The documentary film I watched Wednesday 6th July 2016 was all true, seriously disturbing and extremely sad. “Matt Shepard is a friend of mine!” A true story about a young man’s withstanding of multiple abuse for being diverse. Again, I don’t want to say too much because it is definitely worth watching, to be reminded of how brutal human beings believe that they are justified to act, because they feel uncomfortable being around, acknowledging and accepting people who are different. This story is an example of the spectrum of ignorance and compassion. It reminded me that in order to achieve positive change and make a difference, we must draw strength from tragedies of the past in order to prevent tragedies in the future. If we peacefully protest and encourage folk to open both their minds and eyes to the positives of being different, the positives of accepting others with an open mind, heart and soul, we may make a difference.
The parents in this story are so strong and forgiving; they channel their pain into pathing a safe and positive path to diverse people in the present and future. They raise awareness to avoid future tragedies.
They proudly shine a light for their child. Matt hated himself sometimes, couldn’t cope with being different, he feared being judged, unsafe and abandoned if he accepted and disclosed his secret. He struggled to find his own two feet; he suffered from depression and seemed too loath himself at times. To loath someone else is one thing, but to loath yourself is quite another. His diversity made him have to hold back, naturally sociable, but untrue and dishonest about certain things, therefore completely not himself, all due to fear of hate and prejudice. He was on a journey of self-discovery, finding his feet, living his life and ignorance and hate got in the way.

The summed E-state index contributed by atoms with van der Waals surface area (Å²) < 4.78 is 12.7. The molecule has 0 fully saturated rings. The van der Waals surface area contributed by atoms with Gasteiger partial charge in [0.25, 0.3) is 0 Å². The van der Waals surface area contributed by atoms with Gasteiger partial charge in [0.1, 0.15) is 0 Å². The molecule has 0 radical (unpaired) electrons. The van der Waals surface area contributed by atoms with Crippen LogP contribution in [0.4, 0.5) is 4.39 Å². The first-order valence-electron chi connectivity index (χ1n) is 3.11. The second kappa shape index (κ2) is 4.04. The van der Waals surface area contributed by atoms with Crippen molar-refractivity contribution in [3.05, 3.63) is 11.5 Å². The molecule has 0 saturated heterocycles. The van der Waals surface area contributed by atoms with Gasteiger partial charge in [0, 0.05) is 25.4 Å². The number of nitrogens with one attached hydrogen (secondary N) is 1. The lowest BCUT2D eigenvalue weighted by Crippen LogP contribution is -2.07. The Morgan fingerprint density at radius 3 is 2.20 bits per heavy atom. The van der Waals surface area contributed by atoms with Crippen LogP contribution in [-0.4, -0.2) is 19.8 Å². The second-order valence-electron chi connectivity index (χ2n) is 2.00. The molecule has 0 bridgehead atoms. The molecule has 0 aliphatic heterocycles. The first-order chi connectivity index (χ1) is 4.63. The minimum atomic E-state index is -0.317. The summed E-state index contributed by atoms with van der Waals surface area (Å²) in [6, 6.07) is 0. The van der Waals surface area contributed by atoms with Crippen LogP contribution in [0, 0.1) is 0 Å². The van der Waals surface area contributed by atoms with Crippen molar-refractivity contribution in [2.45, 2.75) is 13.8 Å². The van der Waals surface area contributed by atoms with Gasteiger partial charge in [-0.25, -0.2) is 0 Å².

I can relate to both stories. I was bullied throughout my entire education, four to twenty-one years old and have also been bullied in my adult life. I have tried to commit suicide numerous times. I wear a mask to please those around me. I love everyone but not myself. I suffer from depression, anxiety and BPD and I am ashamed about my physical and mental diversity. Neither of which I have control of but do make me, “different”/”diverse!” I may not have figured myself and my problems out yet and problem solving should always start at home but I am going to flip it (I already understand and accept diversity) as I am better at helping others. I am taking a diverse approach and reaching out from the outside in. Open your eyes to all the petty hate which leads to extreme hateful behaviour and crime. I give a shout out to the ones that we have lost but let it not be in vain. Let us try to not fixate on wasting our energy and hating those who have done wrong, but try to learn from their actions, in order to intervene and encourage embracing diversity. You don’t have to like or agree with everyone, I am under no illusion that one day the entire population will join hands and accept each and every one, but making it personal and fighting it won’t solve anything at all. For every victim out there, there are a hundred thousand more people going through the same difficulties. People with issues need to turn their cheeks and walk away; change is on the horizon and hopefully coming to stay. So stay safe, be true to yourself, accept individuality and put a stop to hate and hate crime. All lives matter and together, we may be able to save some.